Steve Jobs and an Ode to Entrepreneurialism

Yesterday, Steve Jobs passed away.  Despite his liberal tendencies, Jobs exemplified that most basic of conservative tenets…that being a profound belief in the power of the individual entrepreneur to make America better.  As most of us know, Jobs started Apple in his garage in the mid-1970’s.  Prior to that, he took advantage of any opportunity to learn and master his craft: working for Atari, attending free seminars at Hewlett-Packard and auditing courses in college.  He never stopped learning, never stopped pushing, even when he had achieved the very top of the ladder in his industry.  He was one of the greatest entrepreneurs in American History and, in a time where entrepreneurs are attacked from the heights of the Federal Government, I thought it appropriate to celebrate Mr. Jobs as an example of the greatness of America.

As stated above, Mr. Jobs started Apple out of his garage and grew that company until an internal power struggle forced his ouster.  Rather than look for a government handout or a trial lawyer to sue somebody, he again took a risk and formed NeXT computers.  In 1986, he leveraged NeXT and took another risk, purchasing a small company owned by LucasFilm that did computer graphics.  That company became Pixar, which has produced some of the best movies of the last 15 years (my nephews are addicted to Cars).  In 1996, Mr. Jobs returned to Apple and proceeded to revolutionize digital technology through the IPod, IPhone and IPad.  He also created the ITunes Store and continued to develop cutting edge personal computer technology.  His contributions to the way we communicate put him in a class with Guttenberg, Alexander Graham Bell, Samuel Morse, Marconi and Al Gore (sorry, couldn’t resist).

Although a committed liberal, Mr. Jobs’ example is one which should be taught in every school in America.  Mr. Jobs never sought a government handout.  He never tried to sue someone for some perceived slight.  Although an adopted kid, he never went on Oprah and cried about his real parents not loving him.  He simply chose to overcome whatever roadblock was put in his way.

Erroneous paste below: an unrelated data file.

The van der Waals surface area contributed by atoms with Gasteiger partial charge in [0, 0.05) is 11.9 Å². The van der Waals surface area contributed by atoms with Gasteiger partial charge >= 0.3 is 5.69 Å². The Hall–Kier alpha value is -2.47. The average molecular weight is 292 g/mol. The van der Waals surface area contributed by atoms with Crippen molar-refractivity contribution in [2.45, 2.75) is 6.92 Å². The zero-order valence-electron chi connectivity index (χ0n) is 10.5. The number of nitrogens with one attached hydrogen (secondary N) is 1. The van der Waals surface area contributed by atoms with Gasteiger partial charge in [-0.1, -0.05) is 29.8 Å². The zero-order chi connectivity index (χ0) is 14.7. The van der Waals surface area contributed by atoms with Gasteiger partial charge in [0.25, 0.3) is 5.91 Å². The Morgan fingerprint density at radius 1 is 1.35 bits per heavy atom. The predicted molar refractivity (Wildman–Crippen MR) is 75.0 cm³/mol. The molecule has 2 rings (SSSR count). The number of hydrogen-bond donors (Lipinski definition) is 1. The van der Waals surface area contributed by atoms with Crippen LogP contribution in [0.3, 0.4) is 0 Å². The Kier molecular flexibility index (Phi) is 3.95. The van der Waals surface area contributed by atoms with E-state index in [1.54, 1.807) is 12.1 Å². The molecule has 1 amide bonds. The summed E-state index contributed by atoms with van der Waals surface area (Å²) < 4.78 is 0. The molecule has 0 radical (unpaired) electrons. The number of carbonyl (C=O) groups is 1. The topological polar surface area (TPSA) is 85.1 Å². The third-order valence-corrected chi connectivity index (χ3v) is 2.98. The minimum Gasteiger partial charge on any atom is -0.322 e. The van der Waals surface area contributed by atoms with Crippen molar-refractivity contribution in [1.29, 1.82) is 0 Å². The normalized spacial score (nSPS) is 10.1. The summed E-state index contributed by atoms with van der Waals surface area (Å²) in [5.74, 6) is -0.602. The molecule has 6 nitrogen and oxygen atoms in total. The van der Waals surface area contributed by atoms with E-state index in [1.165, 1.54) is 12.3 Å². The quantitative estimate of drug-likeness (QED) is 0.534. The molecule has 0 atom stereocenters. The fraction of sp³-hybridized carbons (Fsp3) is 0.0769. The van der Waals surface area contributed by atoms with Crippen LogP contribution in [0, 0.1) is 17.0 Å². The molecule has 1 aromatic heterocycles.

As I look out on Wall Street (I live across the Raritan Bay in New Jersey) and see the demonstrators, I can’t help but be amused at the contrast between Mr. Jobs and the protesters.  They complain, he never did.  They demand handouts, he never did.  They refuse to work, he epitomized hard work.  Although aligned politically, Mr. Jobs and the protesters could not be more different.

So, putting political differences aside, I’d like to say thank you to Steve Jobs.  Thank you, Mr. Jobs, for demonstrating what is possible in America.  Thank you, Mr. Jobs, for showing your fellow Americans that with a little ingenuity and a lot of hard work, dreams are attainable in America.  Thank you, Mr. Jobs, for reaffirming what we, who peruse this site regularly, already know…that the greatest force for freedom, liberty and economic security comes not from the government, not from a bureaucrat, but from the courageous American entrepreneur who risks everything, without the benefit of a safety net, to achieve their dreams and, in so doing, provides a livelihood for so many people.  You, Mr. Jobs, are an example of what makes the United States of America the greatest force for freedom, liberty and prosperity the world has ever known.

You started with a dream in a garage and ended up revolutionizing the world.  Congratulations on a life well lived, Mr. Jobs.  May you rest in peace.